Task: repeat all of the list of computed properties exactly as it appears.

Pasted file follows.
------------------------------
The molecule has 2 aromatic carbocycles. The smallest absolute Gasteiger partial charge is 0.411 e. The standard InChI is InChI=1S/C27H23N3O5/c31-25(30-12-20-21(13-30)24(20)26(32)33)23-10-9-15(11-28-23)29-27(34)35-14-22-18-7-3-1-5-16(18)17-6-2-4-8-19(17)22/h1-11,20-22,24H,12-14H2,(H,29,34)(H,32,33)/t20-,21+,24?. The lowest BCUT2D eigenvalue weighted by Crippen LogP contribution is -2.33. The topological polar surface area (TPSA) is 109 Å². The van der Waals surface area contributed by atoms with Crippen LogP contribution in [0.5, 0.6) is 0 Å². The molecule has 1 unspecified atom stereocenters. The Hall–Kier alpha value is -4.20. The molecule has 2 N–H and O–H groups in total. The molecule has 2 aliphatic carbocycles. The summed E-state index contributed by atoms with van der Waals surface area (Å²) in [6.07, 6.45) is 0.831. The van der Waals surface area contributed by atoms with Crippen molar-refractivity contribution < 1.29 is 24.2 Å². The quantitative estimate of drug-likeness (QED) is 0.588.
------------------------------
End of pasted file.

The molecule has 2 aromatic carbocycles. The smallest absolute Gasteiger partial charge is 0.411 e. The standard InChI is InChI=1S/C27H23N3O5/c31-25(30-12-20-21(13-30)24(20)26(32)33)23-10-9-15(11-28-23)29-27(34)35-14-22-18-7-3-1-5-16(18)17-6-2-4-8-19(17)22/h1-11,20-22,24H,12-14H2,(H,29,34)(H,32,33)/t20-,21+,24?. The lowest BCUT2D eigenvalue weighted by Crippen LogP contribution is -2.33. The topological polar surface area (TPSA) is 109 Å². The van der Waals surface area contributed by atoms with Crippen LogP contribution in [0.5, 0.6) is 0 Å². The molecule has 1 unspecified atom stereocenters. The Hall–Kier alpha value is -4.20. The molecule has 2 N–H and O–H groups in total. The molecule has 2 aliphatic carbocycles. The summed E-state index contributed by atoms with van der Waals surface area (Å²) in [6.07, 6.45) is 0.831. The van der Waals surface area contributed by atoms with Crippen molar-refractivity contribution < 1.29 is 24.2 Å². The quantitative estimate of drug-likeness (QED) is 0.588.